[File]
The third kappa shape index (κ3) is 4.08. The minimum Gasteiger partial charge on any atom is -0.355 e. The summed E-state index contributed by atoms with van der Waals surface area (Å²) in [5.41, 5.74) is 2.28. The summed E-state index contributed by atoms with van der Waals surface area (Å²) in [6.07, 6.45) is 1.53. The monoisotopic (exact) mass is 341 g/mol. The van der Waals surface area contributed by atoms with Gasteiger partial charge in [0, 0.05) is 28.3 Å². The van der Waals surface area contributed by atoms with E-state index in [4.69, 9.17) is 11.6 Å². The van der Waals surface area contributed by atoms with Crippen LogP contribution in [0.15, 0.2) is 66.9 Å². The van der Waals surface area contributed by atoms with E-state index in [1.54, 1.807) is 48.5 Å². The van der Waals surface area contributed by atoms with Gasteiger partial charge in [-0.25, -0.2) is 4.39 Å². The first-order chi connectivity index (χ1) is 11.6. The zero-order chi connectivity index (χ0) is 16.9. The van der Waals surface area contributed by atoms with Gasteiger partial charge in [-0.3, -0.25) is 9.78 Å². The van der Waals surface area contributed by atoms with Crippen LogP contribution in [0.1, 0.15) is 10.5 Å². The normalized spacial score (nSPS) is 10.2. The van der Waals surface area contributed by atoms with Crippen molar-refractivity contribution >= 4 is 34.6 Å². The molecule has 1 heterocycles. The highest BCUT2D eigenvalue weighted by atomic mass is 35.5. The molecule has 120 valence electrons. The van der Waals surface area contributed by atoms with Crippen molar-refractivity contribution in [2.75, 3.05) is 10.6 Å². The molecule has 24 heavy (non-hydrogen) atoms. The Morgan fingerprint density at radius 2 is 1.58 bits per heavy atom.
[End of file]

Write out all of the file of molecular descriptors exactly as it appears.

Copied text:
The third kappa shape index (κ3) is 4.08. The minimum Gasteiger partial charge on any atom is -0.355 e. The summed E-state index contributed by atoms with van der Waals surface area (Å²) in [5.41, 5.74) is 2.28. The summed E-state index contributed by atoms with van der Waals surface area (Å²) in [6.07, 6.45) is 1.53. The monoisotopic (exact) mass is 341 g/mol. The van der Waals surface area contributed by atoms with Gasteiger partial charge in [0, 0.05) is 28.3 Å². The van der Waals surface area contributed by atoms with E-state index in [4.69, 9.17) is 11.6 Å². The van der Waals surface area contributed by atoms with Crippen LogP contribution in [0.15, 0.2) is 66.9 Å². The van der Waals surface area contributed by atoms with E-state index in [1.54, 1.807) is 48.5 Å². The van der Waals surface area contributed by atoms with Gasteiger partial charge in [-0.25, -0.2) is 4.39 Å². The first-order chi connectivity index (χ1) is 11.6. The zero-order chi connectivity index (χ0) is 16.9. The van der Waals surface area contributed by atoms with Gasteiger partial charge in [-0.3, -0.25) is 9.78 Å². The van der Waals surface area contributed by atoms with Crippen LogP contribution in [0.1, 0.15) is 10.5 Å². The normalized spacial score (nSPS) is 10.2. The van der Waals surface area contributed by atoms with Crippen molar-refractivity contribution >= 4 is 34.6 Å². The molecule has 1 heterocycles. The highest BCUT2D eigenvalue weighted by atomic mass is 35.5. The molecule has 120 valence electrons. The van der Waals surface area contributed by atoms with Crippen molar-refractivity contribution in [2.75, 3.05) is 10.6 Å². The molecule has 24 heavy (non-hydrogen) atoms. The Morgan fingerprint density at radius 2 is 1.58 bits per heavy atom.